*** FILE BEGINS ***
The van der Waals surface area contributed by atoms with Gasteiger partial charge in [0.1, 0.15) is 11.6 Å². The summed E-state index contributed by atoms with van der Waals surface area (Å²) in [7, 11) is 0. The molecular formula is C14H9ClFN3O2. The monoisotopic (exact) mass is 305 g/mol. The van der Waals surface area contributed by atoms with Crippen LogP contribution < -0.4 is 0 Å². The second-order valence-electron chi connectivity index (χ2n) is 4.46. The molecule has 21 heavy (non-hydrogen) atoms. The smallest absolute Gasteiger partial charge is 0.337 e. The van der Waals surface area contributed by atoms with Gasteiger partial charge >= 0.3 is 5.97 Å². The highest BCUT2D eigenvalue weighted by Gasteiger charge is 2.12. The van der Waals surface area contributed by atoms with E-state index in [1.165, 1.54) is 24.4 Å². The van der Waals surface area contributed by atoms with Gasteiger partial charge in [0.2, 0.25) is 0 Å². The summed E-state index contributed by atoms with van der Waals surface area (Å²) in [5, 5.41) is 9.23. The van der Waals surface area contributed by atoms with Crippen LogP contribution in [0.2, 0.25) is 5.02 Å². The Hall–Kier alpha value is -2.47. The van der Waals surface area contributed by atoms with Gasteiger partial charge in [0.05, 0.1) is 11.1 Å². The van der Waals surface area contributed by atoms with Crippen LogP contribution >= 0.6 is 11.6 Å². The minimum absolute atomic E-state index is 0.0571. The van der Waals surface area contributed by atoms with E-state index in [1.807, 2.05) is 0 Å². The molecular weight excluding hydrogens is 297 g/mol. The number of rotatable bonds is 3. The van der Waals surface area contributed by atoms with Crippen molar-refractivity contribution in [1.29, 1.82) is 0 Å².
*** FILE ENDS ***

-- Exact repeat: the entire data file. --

The van der Waals surface area contributed by atoms with Gasteiger partial charge in [0.1, 0.15) is 11.6 Å². The summed E-state index contributed by atoms with van der Waals surface area (Å²) in [7, 11) is 0. The molecular formula is C14H9ClFN3O2. The monoisotopic (exact) mass is 305 g/mol. The van der Waals surface area contributed by atoms with Crippen LogP contribution < -0.4 is 0 Å². The second-order valence-electron chi connectivity index (χ2n) is 4.46. The molecule has 21 heavy (non-hydrogen) atoms. The smallest absolute Gasteiger partial charge is 0.337 e. The van der Waals surface area contributed by atoms with Gasteiger partial charge >= 0.3 is 5.97 Å². The highest BCUT2D eigenvalue weighted by Gasteiger charge is 2.12. The van der Waals surface area contributed by atoms with E-state index in [1.165, 1.54) is 24.4 Å². The van der Waals surface area contributed by atoms with Gasteiger partial charge in [0.2, 0.25) is 0 Å². The summed E-state index contributed by atoms with van der Waals surface area (Å²) in [5, 5.41) is 9.23. The van der Waals surface area contributed by atoms with Crippen LogP contribution in [0.2, 0.25) is 5.02 Å². The Hall–Kier alpha value is -2.47. The van der Waals surface area contributed by atoms with Gasteiger partial charge in [0.05, 0.1) is 11.1 Å². The van der Waals surface area contributed by atoms with Crippen LogP contribution >= 0.6 is 11.6 Å². The minimum absolute atomic E-state index is 0.0571. The van der Waals surface area contributed by atoms with E-state index in [1.807, 2.05) is 0 Å². The molecular weight excluding hydrogens is 297 g/mol. The number of rotatable bonds is 3. The van der Waals surface area contributed by atoms with Crippen molar-refractivity contribution in [1.29, 1.82) is 0 Å².